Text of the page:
Magnum needles with more spacing between each other are typically used for tattooing blackout tattoos, which involve covering the larger surface area of the skin.

How much is a blackout tattoo?

The average cost of getting a blackout tattoo is somewhere between $100-$300 on an hourly basis. However, the rates can vary depending on the location of the tattoo studio, reputation of the tattoo artist, consultation charges, etc.

How do you sleep with a blackout tattoo?

Before going to bed, one should wear loose clothes that do not cover the area around freshly tattooed skin. Ensure to sleep on clean bedding and in a position such that the tattooed area does not come in contact with the bedding.

Key Takeaways

  • Blackout tattoos are all the rage right now. They cover a vast area of the skin with black ink color.
  • Blackout tattoos are often used to cover up existing tattoos.
  • These black tattoo designs are commonly associated with cultural appropriation.
  • The healing process and time of blackout tattoos are similar to regular tattoos.


Using a direct drive machine and needles one is comfortable with can help make the blackout tattooing process a breeze. The following video discusses some tips on how one can get an even and consistent blackout tattoo. Check it out!

References

Articles on StyleCraze are backed by verified information from peer-reviewed and academic research papers, reputed organizations, research institutions, and medical associations to ensure accuracy and relevance. Read our editorial policy to learn more.

  1. A prospective open-labeled study of tattoo removal with q-switched nd:yag laser utilizing the r0 technique and correlation with kirby–desai scale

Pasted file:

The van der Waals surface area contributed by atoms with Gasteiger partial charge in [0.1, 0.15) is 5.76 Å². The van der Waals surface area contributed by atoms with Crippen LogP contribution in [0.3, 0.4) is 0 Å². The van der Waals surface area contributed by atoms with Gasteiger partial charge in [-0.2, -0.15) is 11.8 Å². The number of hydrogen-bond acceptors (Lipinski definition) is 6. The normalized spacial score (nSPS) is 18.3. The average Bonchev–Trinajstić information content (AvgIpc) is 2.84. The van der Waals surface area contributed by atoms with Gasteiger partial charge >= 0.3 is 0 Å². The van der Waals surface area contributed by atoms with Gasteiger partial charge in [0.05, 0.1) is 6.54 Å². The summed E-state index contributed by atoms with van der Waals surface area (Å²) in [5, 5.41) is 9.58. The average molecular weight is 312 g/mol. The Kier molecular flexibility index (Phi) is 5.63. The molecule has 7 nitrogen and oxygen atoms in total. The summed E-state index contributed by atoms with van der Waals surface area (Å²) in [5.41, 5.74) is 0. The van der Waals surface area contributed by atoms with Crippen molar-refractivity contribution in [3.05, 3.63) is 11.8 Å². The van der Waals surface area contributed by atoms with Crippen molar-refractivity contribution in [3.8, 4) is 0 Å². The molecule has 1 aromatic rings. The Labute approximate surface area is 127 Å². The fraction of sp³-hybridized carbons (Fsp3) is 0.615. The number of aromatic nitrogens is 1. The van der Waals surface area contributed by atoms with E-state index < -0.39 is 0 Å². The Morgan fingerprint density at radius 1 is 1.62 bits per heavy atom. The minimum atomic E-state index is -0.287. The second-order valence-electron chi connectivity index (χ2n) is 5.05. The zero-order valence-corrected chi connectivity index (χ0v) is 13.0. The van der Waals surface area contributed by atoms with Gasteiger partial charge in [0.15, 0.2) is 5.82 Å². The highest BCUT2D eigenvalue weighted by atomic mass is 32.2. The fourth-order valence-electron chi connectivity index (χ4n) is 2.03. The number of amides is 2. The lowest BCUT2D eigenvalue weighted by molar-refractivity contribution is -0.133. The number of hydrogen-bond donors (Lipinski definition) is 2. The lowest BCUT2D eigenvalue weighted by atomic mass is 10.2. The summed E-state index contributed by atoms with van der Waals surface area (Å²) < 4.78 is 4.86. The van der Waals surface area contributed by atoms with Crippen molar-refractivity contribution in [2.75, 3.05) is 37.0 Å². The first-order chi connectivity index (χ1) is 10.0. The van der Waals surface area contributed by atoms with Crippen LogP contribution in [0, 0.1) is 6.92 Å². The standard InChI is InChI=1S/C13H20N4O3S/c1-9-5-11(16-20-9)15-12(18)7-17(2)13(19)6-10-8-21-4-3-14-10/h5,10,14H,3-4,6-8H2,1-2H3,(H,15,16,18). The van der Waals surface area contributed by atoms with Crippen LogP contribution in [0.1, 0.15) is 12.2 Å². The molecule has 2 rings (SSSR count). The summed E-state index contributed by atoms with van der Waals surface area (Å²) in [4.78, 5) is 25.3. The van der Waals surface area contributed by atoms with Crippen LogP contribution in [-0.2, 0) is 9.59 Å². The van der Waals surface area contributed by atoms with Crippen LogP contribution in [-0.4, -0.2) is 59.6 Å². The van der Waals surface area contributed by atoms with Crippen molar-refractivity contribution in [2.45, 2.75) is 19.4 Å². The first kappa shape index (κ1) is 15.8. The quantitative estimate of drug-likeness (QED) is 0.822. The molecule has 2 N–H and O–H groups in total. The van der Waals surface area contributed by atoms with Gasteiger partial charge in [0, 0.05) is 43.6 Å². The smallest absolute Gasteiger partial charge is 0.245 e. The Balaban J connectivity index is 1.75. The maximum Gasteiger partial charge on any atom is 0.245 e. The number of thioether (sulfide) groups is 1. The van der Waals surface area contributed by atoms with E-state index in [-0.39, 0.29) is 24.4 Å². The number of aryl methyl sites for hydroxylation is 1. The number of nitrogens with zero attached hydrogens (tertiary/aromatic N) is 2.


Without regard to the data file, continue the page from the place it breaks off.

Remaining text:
https://www.ncbi.nlm.nih.gov/pmc/articles/PMC6676804/
  2. Tattoo aftercare management with a dermo‐cosmetic product: Improvement in discomfort sensation and skin repair quality
    https://www.ncbi.nlm.nih.gov/pmc/articles/PM
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Joyce Joyson
Joyce JoysonBeauty & Lifestyle Writer
Joyce Joyson is a beauty and lifestyle writer with over a year of experience crafting short-form content for the beauty, fashion, and lifestyle niches. She has a triple majors bachelor’s degree in History, Political Science, and Geography from IIS University and a master’s degree in Mass Communication and Journalism from Kristu Jayanti College.

Read full bio of Joyce Joyson
Subhrojyoti Mukherjee
Subhrojyoti MukherjeeAssociate Editor
Subhrojyoti is an associate editor at StyleCraze with four years of experience. He has a master’s degree in English from Presidency University, Kolkata, and has also done a post-graduate certificate course in Editing and Publishing from Jadavpur University, Kolkata.

Read full bio of Subhrojyoti Mukherjee
Aparna Harry
Aparna HarryBeauty & Lifestyle Writer
Aparna Harry is a beauty and lifestyle content writer with over three years of experience in writing for different genres. She has a master’s degree in English Literature from The English And Foreign Languages University and a bachelor’s degree in education from the University of Mysore.

Read full bio of Aparna Harry